BANGKOK - Japan have a chance to put a year of stuttering performances behind them by topping their World Cup qualifying group with a win over Bahrain on Saturday, but if history is anything to go by, it will be far from easy. Their tactically astute opponents have defeated the 'Blue Samurai' in two of their last four meetings and could spoil the party for a team with little to celebrate in the qualifying campaign to date.
With leaders Australia not in action until April 1, victory in Saitama will move Japan a point ahead of the Socceroos at the top of Group 1 and give coach Takeshi Okada some much-needed breathing space.
"While all the games are important, this is the one we have to go for," Okada told Japanese media.
"We'll take risks where we have to. I'm only thinking about winning the match, nothing else.
"Bahrain are a tough match-up for any team, not just us," added Okada, whose side have won two and drawn two of their matches in the fourth and final round.
"Their style is to take away your strengths and make the game difficult for you."
Surprise package North Korea can also move ahead of rivals South Korea in Group 2 with a win against the struggling United Arab Emirates, whose campaign looks sure to be over if defeated.
North Korea are closing in on their first World Cup since 1966 and with South Korea's campaign rapidly gaining momentum, the prospect of both Koreas playing in the finals for the first time looks increasingly likely.
Regional heavyweights Saudi Arabia, however, are at risk of missing out on the finals for the first time in 20 years and new coach Jose Peseiro has taken the bold move of dropping the country's most decorated player to underline his tough approach.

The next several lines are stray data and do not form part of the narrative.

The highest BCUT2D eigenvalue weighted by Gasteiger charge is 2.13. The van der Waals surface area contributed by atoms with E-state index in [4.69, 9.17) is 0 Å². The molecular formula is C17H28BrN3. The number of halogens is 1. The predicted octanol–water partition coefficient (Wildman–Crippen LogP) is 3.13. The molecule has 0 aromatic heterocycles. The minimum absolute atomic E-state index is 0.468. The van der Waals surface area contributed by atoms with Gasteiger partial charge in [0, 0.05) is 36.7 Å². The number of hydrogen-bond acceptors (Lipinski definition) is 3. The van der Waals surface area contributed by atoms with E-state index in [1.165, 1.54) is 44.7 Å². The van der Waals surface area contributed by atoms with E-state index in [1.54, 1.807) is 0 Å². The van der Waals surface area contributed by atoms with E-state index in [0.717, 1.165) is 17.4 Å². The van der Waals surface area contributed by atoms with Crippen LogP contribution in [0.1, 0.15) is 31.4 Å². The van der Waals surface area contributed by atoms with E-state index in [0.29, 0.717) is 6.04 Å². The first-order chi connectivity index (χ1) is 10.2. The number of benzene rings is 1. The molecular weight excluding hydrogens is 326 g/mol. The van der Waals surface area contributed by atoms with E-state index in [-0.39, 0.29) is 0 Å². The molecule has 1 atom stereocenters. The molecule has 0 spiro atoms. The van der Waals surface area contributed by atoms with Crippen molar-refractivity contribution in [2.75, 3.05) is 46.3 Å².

Former Asian player of the year Yasser Al Qahtani is suspended for Saturday's visit to Iran but his recent antics have prompted the no-nonsense Portuguese to dispense with the prolific marksman for the April 1 match with UAE.
"He (Al Qahtani) missed training and didn't reply to repeated phone calls," Saudi team manager Fahad Musaybih said in breaking the news to local media.
Peseiro is confident he can steer the Saudis, who are fourth in the group, to South Africa and recently told Reuters: "My players have the ability, the quality and technical capability to get to the World Cup, I have no doubt about this."
Uzbekistan host Qatar in Saturday's other match in a must-win game of the home side, who have just one point from four matches, despite having dominated the previous qualifying round.
Coach Mirdjalal Kasimov has introduced three new players in a last-ditch attempt to secure third place and a playoff berth for a second-successive campaign. Defeat is likely to bury their hopes of reaching their first World Cup finals.
The top two teams in each group qualify for South Africa 2010. The winner of a playoff between the two third-placed teams take on Oceania champions New Zealand for the final place in the 32-team tournament.comments